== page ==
Monday, 21 october 2019 | Redacción CEU
Leaders are the people in charge, the ones who must make difficult decisions, carry them out, deal with crisis management, organize and prioritize tasks, supervise and evaluate the work of their subordinates and find ways to make the team work and advance without deviating from the right direction. Leading effectively is a complex activity, since, to a large extent, work performance depends on not only one, but many professionals. Leaders necessarily have to gain the trust of those who are under their command. Otherwise, they will hardly manage to complete all these goals successfully. But what leads workers to trust leaders? What requirements do they have to meet to become a figure to follow?
Leadership and ethics have not always been taken as an indivisible binomial. We just have to consider the different cases of corruption, misappropriation, fraud, deceit, negligence or labor exploitation that have made the headlines in the press throughout history. However, although these elements do not form an unbreakable unit, when they act together, they serve as a great lever to success.
First of all, workers should be certain that their leaders are following the right way to trust them. It is true that there are complex problems, difficult issues to address and controversial decisions, so the path is not always clear. Then, how do workers know that their leaders are acting correctly?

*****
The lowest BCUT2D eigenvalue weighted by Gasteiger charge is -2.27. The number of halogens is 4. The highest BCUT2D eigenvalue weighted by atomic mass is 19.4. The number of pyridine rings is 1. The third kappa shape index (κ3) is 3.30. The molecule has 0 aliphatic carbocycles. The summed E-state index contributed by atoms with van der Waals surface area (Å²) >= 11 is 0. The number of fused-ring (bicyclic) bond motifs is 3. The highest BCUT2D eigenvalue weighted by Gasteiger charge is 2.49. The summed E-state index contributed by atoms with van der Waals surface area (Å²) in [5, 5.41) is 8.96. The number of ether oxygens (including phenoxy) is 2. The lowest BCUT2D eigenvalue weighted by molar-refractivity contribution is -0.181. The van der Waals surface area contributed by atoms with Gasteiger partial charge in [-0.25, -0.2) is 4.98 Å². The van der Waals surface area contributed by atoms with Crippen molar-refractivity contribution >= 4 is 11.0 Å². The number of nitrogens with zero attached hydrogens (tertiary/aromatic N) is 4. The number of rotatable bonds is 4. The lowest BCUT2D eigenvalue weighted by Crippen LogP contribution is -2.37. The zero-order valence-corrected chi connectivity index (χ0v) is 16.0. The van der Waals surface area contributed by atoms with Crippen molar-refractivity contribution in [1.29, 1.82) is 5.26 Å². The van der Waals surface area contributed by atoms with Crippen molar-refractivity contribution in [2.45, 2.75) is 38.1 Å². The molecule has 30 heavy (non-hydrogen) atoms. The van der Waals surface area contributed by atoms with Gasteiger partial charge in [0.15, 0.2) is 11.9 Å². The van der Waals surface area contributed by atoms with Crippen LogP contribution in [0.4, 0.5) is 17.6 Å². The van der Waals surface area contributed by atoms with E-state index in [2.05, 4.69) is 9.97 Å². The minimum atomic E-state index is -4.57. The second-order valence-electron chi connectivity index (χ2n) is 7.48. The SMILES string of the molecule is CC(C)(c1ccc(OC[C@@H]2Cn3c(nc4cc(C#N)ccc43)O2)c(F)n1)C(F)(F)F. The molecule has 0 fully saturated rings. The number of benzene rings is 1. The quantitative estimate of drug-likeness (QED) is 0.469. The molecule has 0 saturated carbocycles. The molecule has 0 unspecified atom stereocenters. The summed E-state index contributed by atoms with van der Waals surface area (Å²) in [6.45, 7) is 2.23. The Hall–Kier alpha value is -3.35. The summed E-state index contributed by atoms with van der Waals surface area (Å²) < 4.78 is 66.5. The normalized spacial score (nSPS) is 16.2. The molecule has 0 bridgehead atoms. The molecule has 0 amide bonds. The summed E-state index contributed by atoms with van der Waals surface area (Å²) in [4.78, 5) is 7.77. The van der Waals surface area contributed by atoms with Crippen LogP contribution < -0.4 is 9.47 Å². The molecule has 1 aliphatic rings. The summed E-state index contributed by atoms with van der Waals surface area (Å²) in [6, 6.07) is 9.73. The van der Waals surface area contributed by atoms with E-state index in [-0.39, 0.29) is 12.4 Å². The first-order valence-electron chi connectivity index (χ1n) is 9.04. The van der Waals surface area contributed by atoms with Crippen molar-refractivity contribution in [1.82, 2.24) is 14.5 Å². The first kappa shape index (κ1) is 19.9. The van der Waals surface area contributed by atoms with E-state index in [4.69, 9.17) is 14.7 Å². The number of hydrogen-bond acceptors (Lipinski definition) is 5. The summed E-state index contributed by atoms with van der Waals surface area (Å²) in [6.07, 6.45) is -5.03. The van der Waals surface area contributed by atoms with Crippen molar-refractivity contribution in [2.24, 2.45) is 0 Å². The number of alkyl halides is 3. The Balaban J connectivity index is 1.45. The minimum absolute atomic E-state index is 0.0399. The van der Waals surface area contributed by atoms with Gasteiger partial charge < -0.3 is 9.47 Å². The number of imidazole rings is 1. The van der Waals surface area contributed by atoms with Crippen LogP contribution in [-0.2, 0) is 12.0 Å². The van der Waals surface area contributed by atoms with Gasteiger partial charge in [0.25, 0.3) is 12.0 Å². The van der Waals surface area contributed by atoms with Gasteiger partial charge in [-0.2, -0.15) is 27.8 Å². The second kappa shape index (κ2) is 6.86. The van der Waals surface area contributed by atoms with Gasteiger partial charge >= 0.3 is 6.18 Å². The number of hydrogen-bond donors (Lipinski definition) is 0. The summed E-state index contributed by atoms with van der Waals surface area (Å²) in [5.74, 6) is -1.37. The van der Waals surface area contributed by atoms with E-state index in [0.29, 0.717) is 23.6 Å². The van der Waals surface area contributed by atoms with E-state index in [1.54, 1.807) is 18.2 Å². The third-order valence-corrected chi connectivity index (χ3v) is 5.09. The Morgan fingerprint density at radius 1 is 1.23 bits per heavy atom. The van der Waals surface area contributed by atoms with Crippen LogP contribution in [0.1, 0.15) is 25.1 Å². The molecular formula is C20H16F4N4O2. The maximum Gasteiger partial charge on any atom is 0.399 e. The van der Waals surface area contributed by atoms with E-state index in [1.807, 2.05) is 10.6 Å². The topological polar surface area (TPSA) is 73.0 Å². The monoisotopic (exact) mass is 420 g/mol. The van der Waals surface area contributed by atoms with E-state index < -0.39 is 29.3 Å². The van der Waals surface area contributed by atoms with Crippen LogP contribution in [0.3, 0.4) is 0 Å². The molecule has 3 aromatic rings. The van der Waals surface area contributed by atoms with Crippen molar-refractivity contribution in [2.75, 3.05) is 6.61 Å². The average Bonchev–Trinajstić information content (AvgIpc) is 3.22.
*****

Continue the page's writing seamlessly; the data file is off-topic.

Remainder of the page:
True leaders have a strong ethical sense, as they act according to some values and principles in the daily life of the companies. This means that not only do they behave in a "right" way, but they are consistent with themselves and follow the values and principles they defend. Leaders are visible figures, so their behavior serves as an example to the rest. When their principles do not fit with those of the company's culture or there is a great distance between what they say and what they do, workers do not know who to follow, nor what to do.
What qualities make a leader become someone to follow?
Integrity: When leaders are believable, they inspire motivation, win respect and generate trust. Leaders who act in an exemplary manner contribute to creating a trust bond with their workers, since workers are asked to do something that leaders are also willing to do. At the same time, leaders embody the values of the company, so they pave the way to follow without speaking. If their actions do not match their words, their messages go up in smoke. No one calls someone a leader when they do not trust them.
Transparency: Although there are many people who think in the opposite way, corporate opacity works more as an obstacle than as a useful tool. Uncertainty is not a good "co-worker", but it is always present when secrets are kept. The less information leaders share, the more they move away from those who are supposed to follow them. And if there is nothing dishonorable to hide, why not tell the truth? Changes are better accepted when they are accompanied by an honest explanation. The more information employees have about changes, the easier it will be for them to face them.